Maui has close to 600 acres (243 hectares) in total coffee production, 500 acres (202 hectares) in large commercial production and about 100 acres (40 hectares) in smaller independently owned farms that hand pick and hand process their coffee. Maui coffee is known for its excellent quality and unique diversity. Maui coffees consistently rank as some of Hawaii’s best coffee in the HCA’s annual Statewide Coffee Cupping Competition.
It’s hard to give Maui coffee one or two predominate characteristics because of the diversity of the crop. Maui coffee farmers grow many different varietals including: Typica, Catuai, Caturra, Bourbon, and Mokka in many different micro climates on the slopes of Haleakala and the West Maui Mountains. Many farmers also experiment with different processing techniques like wet-ferment, semi-washed, honey processed, and naturals. These creative processing techniques and varietals add many different flavor aspects and keep Maui farmers on the cutting edge of the creative development of coffee in Hawaii.
The Maui coffee industry continues to grow and develop through the many efforts of the Maui Coffee Association that unites all aspects of the industry on the island and improves education and awareness of Maui coffee.
MAUI COFFEE HISTORY
Articles in a 1904 issue of The Maui News report of many healthy coffee plantations on Maui in the Kokomo Districts as well as plantings in West Maui. Editorials from the early nineteen hundreds call for legislative protections of the valuable crop. The Bourbon variety of coffee currently found in the Kokomo District of Maui are thought to be descendants of the trees from Judge Charles Copp’s plantation.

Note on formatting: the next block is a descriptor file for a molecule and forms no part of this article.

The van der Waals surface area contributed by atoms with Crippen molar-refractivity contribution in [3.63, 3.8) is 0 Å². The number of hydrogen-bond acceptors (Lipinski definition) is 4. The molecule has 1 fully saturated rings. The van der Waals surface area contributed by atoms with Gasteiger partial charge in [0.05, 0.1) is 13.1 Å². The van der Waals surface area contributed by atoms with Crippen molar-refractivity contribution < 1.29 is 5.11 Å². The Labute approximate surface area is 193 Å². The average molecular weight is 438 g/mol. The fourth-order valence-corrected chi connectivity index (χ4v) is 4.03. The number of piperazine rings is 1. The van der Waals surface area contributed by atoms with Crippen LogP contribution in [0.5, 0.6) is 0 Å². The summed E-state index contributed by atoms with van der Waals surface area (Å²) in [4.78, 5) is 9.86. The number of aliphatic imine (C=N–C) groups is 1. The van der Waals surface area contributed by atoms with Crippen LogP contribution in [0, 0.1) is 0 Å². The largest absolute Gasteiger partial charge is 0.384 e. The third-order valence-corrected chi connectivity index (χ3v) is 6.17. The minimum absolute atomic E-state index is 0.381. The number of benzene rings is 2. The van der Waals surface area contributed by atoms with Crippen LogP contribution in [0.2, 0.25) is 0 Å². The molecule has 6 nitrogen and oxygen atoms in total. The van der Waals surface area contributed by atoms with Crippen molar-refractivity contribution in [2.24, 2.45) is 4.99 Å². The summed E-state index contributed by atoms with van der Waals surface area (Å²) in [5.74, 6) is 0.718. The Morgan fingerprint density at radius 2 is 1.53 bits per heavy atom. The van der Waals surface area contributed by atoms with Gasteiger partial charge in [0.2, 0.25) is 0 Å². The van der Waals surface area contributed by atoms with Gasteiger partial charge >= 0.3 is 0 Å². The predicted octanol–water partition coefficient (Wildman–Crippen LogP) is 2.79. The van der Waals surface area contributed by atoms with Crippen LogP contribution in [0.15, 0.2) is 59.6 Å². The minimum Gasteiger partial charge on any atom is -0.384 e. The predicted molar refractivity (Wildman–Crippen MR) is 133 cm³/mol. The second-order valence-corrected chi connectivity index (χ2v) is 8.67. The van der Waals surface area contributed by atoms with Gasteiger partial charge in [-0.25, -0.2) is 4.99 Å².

The owner of Maliko Estate Coffee located in the Kokomo District has spoken to several people who remember when they were children picking the wild coffee in Maliko Gulch during World War II. Their parents would process and roast the beans and then they were able to trade the coffee with the Marines stationed at the 4th Marine Base on Kokomo Road. Their favorite thing to trade for was a can of Spam. One pound of coffee = 1 can of Spam!
The Franco family began roasting and blending Maui Organic coffee in 1918. Their farm is in the Keokea region of Upcountry Maui. Their family have been growing, roasting and selling coffee for four generations. Their hand-made, wood-fired coffee roaster can still be seen in Grandma’s Coffee House, located on the Lower Kula Highway in Grandma Franco’s historic home. Currently Maui has more than 50 coffee farms, with more being added every year. There are large-scale commercial farms and many smaller coffee estates spanning from Kä‘anapali to the slopes of Haleäkala and Hana. Several are producing coffee organically.
On the Lahaina side, MauiGrown Coffee is the largest individually operated coffee grower in the U.S. and the original and only major producer of 100% Maui origin coffee in the world. MauiGrown cultivates Maui Mokka, Yellow Caturra, Red Catuai and Guatemalan Typica.
In 2005 several growers and roasters got together and formed the Maui Coffee Association. It now has over 50 members and meets once a month in Kula, Maui.
For more information, please visit www.mauicoffeeassociation.blogspot.com